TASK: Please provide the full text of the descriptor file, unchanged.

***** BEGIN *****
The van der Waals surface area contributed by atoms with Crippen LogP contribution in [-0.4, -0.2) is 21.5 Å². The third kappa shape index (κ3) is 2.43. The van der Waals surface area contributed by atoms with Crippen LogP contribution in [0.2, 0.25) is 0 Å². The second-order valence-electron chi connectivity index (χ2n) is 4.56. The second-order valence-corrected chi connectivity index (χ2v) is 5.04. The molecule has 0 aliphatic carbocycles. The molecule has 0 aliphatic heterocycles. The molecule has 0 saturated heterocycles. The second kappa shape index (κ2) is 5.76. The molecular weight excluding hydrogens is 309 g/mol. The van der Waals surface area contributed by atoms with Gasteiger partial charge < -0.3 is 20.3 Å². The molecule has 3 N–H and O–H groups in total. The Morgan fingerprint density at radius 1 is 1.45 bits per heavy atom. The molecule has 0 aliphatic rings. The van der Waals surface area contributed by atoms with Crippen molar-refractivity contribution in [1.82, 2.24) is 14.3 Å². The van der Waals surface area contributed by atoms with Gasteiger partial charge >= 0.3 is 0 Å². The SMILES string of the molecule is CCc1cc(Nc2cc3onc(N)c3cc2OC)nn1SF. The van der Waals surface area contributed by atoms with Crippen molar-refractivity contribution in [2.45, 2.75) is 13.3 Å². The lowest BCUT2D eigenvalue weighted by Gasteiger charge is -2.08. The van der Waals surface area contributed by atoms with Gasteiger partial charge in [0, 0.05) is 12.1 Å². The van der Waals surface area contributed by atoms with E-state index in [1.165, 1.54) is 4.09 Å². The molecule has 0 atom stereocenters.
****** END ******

The van der Waals surface area contributed by atoms with Crippen LogP contribution in [-0.4, -0.2) is 21.5 Å². The third kappa shape index (κ3) is 2.43. The van der Waals surface area contributed by atoms with Crippen LogP contribution in [0.2, 0.25) is 0 Å². The second-order valence-electron chi connectivity index (χ2n) is 4.56. The second-order valence-corrected chi connectivity index (χ2v) is 5.04. The molecule has 0 aliphatic carbocycles. The molecule has 0 aliphatic heterocycles. The molecule has 0 saturated heterocycles. The second kappa shape index (κ2) is 5.76. The molecular weight excluding hydrogens is 309 g/mol. The van der Waals surface area contributed by atoms with Gasteiger partial charge < -0.3 is 20.3 Å². The molecule has 3 N–H and O–H groups in total. The Morgan fingerprint density at radius 1 is 1.45 bits per heavy atom. The molecule has 0 aliphatic rings. The van der Waals surface area contributed by atoms with Crippen molar-refractivity contribution in [1.82, 2.24) is 14.3 Å². The van der Waals surface area contributed by atoms with Gasteiger partial charge >= 0.3 is 0 Å². The SMILES string of the molecule is CCc1cc(Nc2cc3onc(N)c3cc2OC)nn1SF. The van der Waals surface area contributed by atoms with Crippen molar-refractivity contribution in [2.45, 2.75) is 13.3 Å². The lowest BCUT2D eigenvalue weighted by Gasteiger charge is -2.08. The van der Waals surface area contributed by atoms with Gasteiger partial charge in [0, 0.05) is 12.1 Å². The van der Waals surface area contributed by atoms with E-state index in [1.165, 1.54) is 4.09 Å². The molecule has 0 atom stereocenters.